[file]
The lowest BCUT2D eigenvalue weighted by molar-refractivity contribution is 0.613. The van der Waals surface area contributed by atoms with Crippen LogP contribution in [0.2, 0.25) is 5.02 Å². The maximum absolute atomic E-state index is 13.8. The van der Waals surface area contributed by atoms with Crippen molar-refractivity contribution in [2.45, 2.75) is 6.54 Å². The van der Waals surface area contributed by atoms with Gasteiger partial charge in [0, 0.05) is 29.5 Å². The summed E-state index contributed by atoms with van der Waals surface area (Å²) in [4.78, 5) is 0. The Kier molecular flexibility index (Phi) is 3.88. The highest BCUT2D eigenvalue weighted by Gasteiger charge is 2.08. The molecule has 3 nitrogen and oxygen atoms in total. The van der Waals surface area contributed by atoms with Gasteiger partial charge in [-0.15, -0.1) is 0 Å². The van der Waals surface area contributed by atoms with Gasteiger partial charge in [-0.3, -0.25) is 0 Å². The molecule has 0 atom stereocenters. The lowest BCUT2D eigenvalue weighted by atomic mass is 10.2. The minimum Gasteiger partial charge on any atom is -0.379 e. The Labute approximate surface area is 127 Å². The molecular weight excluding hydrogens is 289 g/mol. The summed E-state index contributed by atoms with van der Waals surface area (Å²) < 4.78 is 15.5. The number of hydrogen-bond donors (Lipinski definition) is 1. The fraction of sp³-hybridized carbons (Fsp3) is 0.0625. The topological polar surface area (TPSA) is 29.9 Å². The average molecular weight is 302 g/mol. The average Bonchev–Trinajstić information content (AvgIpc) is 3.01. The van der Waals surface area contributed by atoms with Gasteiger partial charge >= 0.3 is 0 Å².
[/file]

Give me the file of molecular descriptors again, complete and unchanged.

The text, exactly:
The lowest BCUT2D eigenvalue weighted by molar-refractivity contribution is 0.613. The van der Waals surface area contributed by atoms with Crippen LogP contribution in [0.2, 0.25) is 5.02 Å². The maximum absolute atomic E-state index is 13.8. The van der Waals surface area contributed by atoms with Crippen molar-refractivity contribution in [2.45, 2.75) is 6.54 Å². The van der Waals surface area contributed by atoms with Gasteiger partial charge in [0, 0.05) is 29.5 Å². The summed E-state index contributed by atoms with van der Waals surface area (Å²) in [4.78, 5) is 0. The Kier molecular flexibility index (Phi) is 3.88. The highest BCUT2D eigenvalue weighted by Gasteiger charge is 2.08. The molecule has 3 nitrogen and oxygen atoms in total. The van der Waals surface area contributed by atoms with Gasteiger partial charge in [-0.15, -0.1) is 0 Å². The van der Waals surface area contributed by atoms with Gasteiger partial charge in [-0.3, -0.25) is 0 Å². The molecule has 0 atom stereocenters. The lowest BCUT2D eigenvalue weighted by atomic mass is 10.2. The minimum Gasteiger partial charge on any atom is -0.379 e. The Labute approximate surface area is 127 Å². The molecular weight excluding hydrogens is 289 g/mol. The summed E-state index contributed by atoms with van der Waals surface area (Å²) < 4.78 is 15.5. The number of hydrogen-bond donors (Lipinski definition) is 1. The fraction of sp³-hybridized carbons (Fsp3) is 0.0625. The topological polar surface area (TPSA) is 29.9 Å². The average molecular weight is 302 g/mol. The average Bonchev–Trinajstić information content (AvgIpc) is 3.01. The van der Waals surface area contributed by atoms with Gasteiger partial charge >= 0.3 is 0 Å².